Saturday, March 21, 2009


My dad's gone back to the church. Which is to say that he never actually turned his back on it, he's just not been very often in the past forty years. When we moved up here in the sixties the two churches within half an hour's walking distance were a tad clique-y and unfriendly and not really warranting the walk.

He's found himself a nice church and the only problem now is getting a lift to it, happily provided by one or other of the in-laws. And he likes it just fine as the church has a pleasant congregation and a congenial vicar.

But he is having problems with the religion.

"They don't say the kyrie eleison," he tells me. "And it's all in English!"

My father, you see, was brought up High Church. And the High Church Anglicans of the thirties and forties make the Vatican look like a particularly Spartan offshoot of the Wee Frees. This was in the old Manchester before they knocked down the old terraces to build new slums, decanting the broken-up communities to diffused estates in the care of community centres and the occasional bus back to the homeland. Back then each street corner had a church, a pub, a tobacconists and a chip shop; all man's daily needs within reach of a harsh word. The churches were bought and paid for by Eminent Victorians. Each was magnificent and, frankly, vainglorious, straining spires poking their way through the yellow smog that paid for them. And, for reasons I no longer recollect, they were all High Church. (Back then you were either High Church or Chapel, anything in between was too wishy-washy for anyone to have any truck with). Even in those days of depression when Sunday best spent the rest of the week in the pop shop the priest's vestments were elaborate and splendid with very nearly a stole a week in complications of the liturgical colours. When I was little we'd be taken in Saint Gabriel's on the Saturday afternoon shopping trip down Alex Road. We'd have a look around the church, to be sure to bow to the lady as directed and then back to the shopping.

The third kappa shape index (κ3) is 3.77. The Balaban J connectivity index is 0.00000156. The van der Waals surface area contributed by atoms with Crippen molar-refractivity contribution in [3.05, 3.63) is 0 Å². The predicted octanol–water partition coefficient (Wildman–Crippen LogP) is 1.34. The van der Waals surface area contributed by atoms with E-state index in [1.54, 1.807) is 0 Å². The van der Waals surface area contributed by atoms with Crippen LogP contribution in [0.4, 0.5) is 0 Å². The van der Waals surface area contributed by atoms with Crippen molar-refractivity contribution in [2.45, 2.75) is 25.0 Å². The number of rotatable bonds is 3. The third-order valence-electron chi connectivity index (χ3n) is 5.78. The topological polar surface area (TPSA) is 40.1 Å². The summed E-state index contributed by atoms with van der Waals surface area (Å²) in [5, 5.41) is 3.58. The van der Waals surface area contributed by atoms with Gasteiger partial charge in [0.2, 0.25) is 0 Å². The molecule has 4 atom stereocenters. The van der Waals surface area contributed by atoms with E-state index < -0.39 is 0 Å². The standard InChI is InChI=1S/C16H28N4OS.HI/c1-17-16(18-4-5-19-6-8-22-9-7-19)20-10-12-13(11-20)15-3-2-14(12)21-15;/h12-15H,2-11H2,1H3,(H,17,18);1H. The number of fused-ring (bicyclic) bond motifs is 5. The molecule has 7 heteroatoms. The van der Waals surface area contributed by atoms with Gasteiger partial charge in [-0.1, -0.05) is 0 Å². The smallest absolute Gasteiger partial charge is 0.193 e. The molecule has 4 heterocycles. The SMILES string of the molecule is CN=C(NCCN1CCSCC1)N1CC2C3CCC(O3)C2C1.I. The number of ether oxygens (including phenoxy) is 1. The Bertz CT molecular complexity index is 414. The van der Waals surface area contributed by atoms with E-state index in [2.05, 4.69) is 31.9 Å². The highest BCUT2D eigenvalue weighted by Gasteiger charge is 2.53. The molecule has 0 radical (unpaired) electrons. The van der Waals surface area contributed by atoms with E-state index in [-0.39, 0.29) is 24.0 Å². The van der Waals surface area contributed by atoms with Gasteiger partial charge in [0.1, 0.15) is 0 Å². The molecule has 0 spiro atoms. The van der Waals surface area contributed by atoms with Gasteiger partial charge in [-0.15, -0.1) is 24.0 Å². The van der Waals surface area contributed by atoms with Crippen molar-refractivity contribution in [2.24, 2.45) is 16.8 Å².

Well, they're all knocked down now. Or else turned into bijoux city apartments. So all we've got left now are nice little churches filled with pleasant people who don't do the Latin. But if that fills the need then that's all that really matters.


scarlet-blue said...

Even country churches are going the same way.
I don't go to church, but I did as a kid. I liked the singing.

Gadjo Dilo said...

I never thought of Manchester as being a high-church, Latin-speaking sort of a place, but it should at least add a counterweight to the scally mentality. I hope your father gets the spiritual nourishment he's looking for.

Madame DeFarge said...

I have some sympathy with your father. Having wandered in the groves of Episcopalianism for some time in Edinburgh, where it was very Hugh Church, I felt vaguely disquieted to realise that some people actually said all this in English. Make better tea too.